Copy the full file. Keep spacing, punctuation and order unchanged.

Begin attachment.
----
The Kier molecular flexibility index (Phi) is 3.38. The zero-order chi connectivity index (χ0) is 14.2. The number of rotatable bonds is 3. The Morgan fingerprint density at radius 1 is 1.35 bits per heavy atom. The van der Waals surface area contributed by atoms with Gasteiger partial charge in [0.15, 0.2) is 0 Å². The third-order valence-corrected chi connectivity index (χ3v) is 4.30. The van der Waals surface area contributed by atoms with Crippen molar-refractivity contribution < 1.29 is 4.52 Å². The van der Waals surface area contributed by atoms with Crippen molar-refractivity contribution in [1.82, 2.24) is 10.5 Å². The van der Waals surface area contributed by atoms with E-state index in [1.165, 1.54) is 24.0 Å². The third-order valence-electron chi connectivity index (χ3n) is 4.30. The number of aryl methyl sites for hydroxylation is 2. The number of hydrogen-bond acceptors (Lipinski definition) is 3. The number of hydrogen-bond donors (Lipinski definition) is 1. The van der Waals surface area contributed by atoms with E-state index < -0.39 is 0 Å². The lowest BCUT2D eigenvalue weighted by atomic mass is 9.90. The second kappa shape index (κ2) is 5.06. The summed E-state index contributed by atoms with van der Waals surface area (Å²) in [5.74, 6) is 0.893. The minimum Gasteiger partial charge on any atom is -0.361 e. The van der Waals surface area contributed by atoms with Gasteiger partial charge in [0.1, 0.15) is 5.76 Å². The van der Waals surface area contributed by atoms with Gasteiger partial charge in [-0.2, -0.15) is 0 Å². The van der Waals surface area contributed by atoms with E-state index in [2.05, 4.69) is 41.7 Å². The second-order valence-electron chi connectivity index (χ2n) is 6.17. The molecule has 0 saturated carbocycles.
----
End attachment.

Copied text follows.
The Kier molecular flexibility index (Phi) is 3.38. The zero-order chi connectivity index (χ0) is 14.2. The number of rotatable bonds is 3. The Morgan fingerprint density at radius 1 is 1.35 bits per heavy atom. The van der Waals surface area contributed by atoms with Gasteiger partial charge in [0.15, 0.2) is 0 Å². The third-order valence-corrected chi connectivity index (χ3v) is 4.30. The van der Waals surface area contributed by atoms with Crippen molar-refractivity contribution < 1.29 is 4.52 Å². The van der Waals surface area contributed by atoms with Crippen molar-refractivity contribution in [1.82, 2.24) is 10.5 Å². The van der Waals surface area contributed by atoms with E-state index in [1.165, 1.54) is 24.0 Å². The third-order valence-electron chi connectivity index (χ3n) is 4.30. The number of aryl methyl sites for hydroxylation is 2. The number of hydrogen-bond acceptors (Lipinski definition) is 3. The number of hydrogen-bond donors (Lipinski definition) is 1. The van der Waals surface area contributed by atoms with E-state index < -0.39 is 0 Å². The lowest BCUT2D eigenvalue weighted by atomic mass is 9.90. The second kappa shape index (κ2) is 5.06. The summed E-state index contributed by atoms with van der Waals surface area (Å²) in [5.74, 6) is 0.893. The minimum Gasteiger partial charge on any atom is -0.361 e. The van der Waals surface area contributed by atoms with Gasteiger partial charge in [0.1, 0.15) is 5.76 Å². The van der Waals surface area contributed by atoms with Gasteiger partial charge in [-0.2, -0.15) is 0 Å². The van der Waals surface area contributed by atoms with E-state index in [2.05, 4.69) is 41.7 Å². The second-order valence-electron chi connectivity index (χ2n) is 6.17. The molecule has 0 saturated carbocycles.